SC Lawyer, November 2009, #2. Are You Sure You're Ready to Disburse?.

Author:By William O. Higgins
 
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South Carolina Lawyer

2009.

SC Lawyer, November 2009, #2.

Are You Sure You're Ready to Disburse?

South Carolina LawyerNovember 2009Are You Sure You're Ready to Disburse?By William O. Higgins Imagine this scenario: You are a real estate lawyer, and you have just conducted a closing (yes, you, not your paralegal!). In connection with the closing, you have received an "official" bank check from your client, the purchaser, issued by All American Bank, an FDIC-insured national bank with a local branch in your town, in the amount required by the settlement statement and naming your firm as the payee. Additionally, you have received the lender's proceeds by way of a confirmed wire transfer into your IOLTA account with New Southern Bank. You deposit your client's All American Bank check into that same New Southern Bank IOLTA account, and you are ready to disburse-right? After all, the seller is certainly expecting to be paid at the closing table, and you know the real estate agent isn't leaving without a check. Plus, for you, it's much more efficient to disburse at the closing table-no need to mail or hand deliver those checks when the recipients are right there with you. But these are troubled economic times, and perhaps additional caution is warranted.

What happens if the All American Bank check turns out to be a counterfeit, was obtained fraudulently or bears an unauthorized signature? Do you, the closing attorney, intend to bear that risk? This article is intended to alert real estate closing attorneys and any other lawyers who utilize IOLTA (or other trust) accounts of the risks associated with disbursements from such accounts.

Good funds, collected funds, available funds?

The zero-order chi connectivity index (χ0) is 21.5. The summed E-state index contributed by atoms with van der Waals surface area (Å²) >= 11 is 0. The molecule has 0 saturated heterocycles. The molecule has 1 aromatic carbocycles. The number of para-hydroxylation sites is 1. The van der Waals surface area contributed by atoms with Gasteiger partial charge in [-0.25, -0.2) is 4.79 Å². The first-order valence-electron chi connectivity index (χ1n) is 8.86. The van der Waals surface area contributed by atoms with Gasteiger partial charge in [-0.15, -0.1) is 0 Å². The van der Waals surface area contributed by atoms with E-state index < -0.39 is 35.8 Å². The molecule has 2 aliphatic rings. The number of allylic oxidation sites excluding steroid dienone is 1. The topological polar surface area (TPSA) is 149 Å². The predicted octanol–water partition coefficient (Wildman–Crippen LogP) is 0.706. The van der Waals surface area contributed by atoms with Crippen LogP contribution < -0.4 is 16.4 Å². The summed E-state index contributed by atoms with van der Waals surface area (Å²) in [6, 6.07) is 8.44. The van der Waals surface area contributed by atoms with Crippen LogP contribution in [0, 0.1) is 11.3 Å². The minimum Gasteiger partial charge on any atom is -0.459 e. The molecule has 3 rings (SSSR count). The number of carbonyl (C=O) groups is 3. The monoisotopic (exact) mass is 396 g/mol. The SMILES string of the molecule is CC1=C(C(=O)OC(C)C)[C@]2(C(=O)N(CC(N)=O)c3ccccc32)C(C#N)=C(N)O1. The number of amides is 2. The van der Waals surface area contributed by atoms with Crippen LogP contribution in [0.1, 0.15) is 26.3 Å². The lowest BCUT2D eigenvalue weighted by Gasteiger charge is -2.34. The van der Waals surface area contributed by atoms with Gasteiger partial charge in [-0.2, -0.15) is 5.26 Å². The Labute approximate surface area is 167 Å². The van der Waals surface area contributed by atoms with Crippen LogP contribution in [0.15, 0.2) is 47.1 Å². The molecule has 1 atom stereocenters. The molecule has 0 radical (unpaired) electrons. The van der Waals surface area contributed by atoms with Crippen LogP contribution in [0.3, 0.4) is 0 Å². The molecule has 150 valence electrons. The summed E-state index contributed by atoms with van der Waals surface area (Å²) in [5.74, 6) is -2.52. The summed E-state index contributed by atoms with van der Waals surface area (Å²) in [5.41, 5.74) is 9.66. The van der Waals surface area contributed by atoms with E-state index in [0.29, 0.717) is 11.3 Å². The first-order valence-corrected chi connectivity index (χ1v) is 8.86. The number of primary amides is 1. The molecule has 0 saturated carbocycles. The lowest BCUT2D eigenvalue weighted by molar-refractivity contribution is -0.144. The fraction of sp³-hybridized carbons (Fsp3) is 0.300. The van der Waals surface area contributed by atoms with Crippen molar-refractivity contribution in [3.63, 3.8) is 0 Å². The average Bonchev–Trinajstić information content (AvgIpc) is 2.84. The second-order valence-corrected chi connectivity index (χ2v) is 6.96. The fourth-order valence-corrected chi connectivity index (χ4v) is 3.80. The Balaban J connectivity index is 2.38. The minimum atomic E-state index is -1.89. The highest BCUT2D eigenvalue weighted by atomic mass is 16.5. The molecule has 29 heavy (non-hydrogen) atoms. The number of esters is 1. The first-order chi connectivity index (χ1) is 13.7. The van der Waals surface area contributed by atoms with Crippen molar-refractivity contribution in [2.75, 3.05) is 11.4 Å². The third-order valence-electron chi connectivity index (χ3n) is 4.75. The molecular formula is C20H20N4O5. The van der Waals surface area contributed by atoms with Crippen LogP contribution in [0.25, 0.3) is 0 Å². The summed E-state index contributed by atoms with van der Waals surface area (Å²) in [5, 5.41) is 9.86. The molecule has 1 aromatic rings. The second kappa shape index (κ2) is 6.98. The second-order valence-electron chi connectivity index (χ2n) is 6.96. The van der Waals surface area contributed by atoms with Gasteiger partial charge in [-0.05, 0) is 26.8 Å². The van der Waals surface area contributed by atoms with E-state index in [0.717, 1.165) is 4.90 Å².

The terms "good funds" and "collected funds" are often used interchangeably to refer to funds that are available to be disbursed from a trust account.

The term "available funds" is also used with some frequency, but should be used with caution. Based on the lawyer's relationship with his or her depository bank, deposited funds of various types may be made "available" for withdrawal immediately upon deposit. The problem, however, is that "available funds" are not "collected funds." The credit given by the depository bank for available funds is provisional only and may be revoked if the deposited item does not clear. See S.C. Code Ann. § 36-4-201 (2008).

For purposes of this article, the term "collected funds" is intended to refer to items that have cleared (i.e., for which final payment has been made) and for which credit is not subject to revocation. While a complete discussion of what constitutes collected funds is beyond the scope of this article, S.C. Code Ann. § 36-4-215 is instructive.

Rule 1.15(f)

Rule 1.15(f) of the South Carolina Rules of Professional Conduct (South Carolina Appellate Court Rule 407) provides a "good funds" rule that specifies what types of funds can be treated as "collected funds" for purposes of trust account disbursements. Those "equivalents" are "Cash, verified and documented electronic fund...

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